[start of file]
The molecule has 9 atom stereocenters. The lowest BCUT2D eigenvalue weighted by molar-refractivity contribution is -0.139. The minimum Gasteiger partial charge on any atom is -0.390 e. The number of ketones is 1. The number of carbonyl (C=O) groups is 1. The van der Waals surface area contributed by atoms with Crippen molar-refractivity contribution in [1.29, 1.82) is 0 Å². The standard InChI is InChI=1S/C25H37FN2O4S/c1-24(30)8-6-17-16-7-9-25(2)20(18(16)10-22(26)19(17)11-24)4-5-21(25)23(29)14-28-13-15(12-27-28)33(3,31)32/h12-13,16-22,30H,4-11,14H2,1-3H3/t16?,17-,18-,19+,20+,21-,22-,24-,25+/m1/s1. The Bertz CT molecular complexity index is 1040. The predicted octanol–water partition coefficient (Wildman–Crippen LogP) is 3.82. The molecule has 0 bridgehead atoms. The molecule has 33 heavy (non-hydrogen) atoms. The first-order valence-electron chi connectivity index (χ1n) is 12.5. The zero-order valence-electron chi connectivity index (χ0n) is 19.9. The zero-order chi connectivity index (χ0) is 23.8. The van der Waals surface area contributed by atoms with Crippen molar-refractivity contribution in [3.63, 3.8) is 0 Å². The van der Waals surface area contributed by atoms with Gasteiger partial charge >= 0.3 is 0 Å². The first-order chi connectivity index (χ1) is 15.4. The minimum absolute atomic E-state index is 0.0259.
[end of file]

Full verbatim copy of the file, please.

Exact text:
The molecule has 9 atom stereocenters. The lowest BCUT2D eigenvalue weighted by molar-refractivity contribution is -0.139. The minimum Gasteiger partial charge on any atom is -0.390 e. The number of ketones is 1. The number of carbonyl (C=O) groups is 1. The van der Waals surface area contributed by atoms with Crippen molar-refractivity contribution in [1.29, 1.82) is 0 Å². The standard InChI is InChI=1S/C25H37FN2O4S/c1-24(30)8-6-17-16-7-9-25(2)20(18(16)10-22(26)19(17)11-24)4-5-21(25)23(29)14-28-13-15(12-27-28)33(3,31)32/h12-13,16-22,30H,4-11,14H2,1-3H3/t16?,17-,18-,19+,20+,21-,22-,24-,25+/m1/s1. The Bertz CT molecular complexity index is 1040. The predicted octanol–water partition coefficient (Wildman–Crippen LogP) is 3.82. The molecule has 0 bridgehead atoms. The molecule has 33 heavy (non-hydrogen) atoms. The first-order valence-electron chi connectivity index (χ1n) is 12.5. The zero-order valence-electron chi connectivity index (χ0n) is 19.9. The zero-order chi connectivity index (χ0) is 23.8. The van der Waals surface area contributed by atoms with Crippen molar-refractivity contribution in [3.63, 3.8) is 0 Å². The van der Waals surface area contributed by atoms with Gasteiger partial charge >= 0.3 is 0 Å². The first-order chi connectivity index (χ1) is 15.4. The minimum absolute atomic E-state index is 0.0259.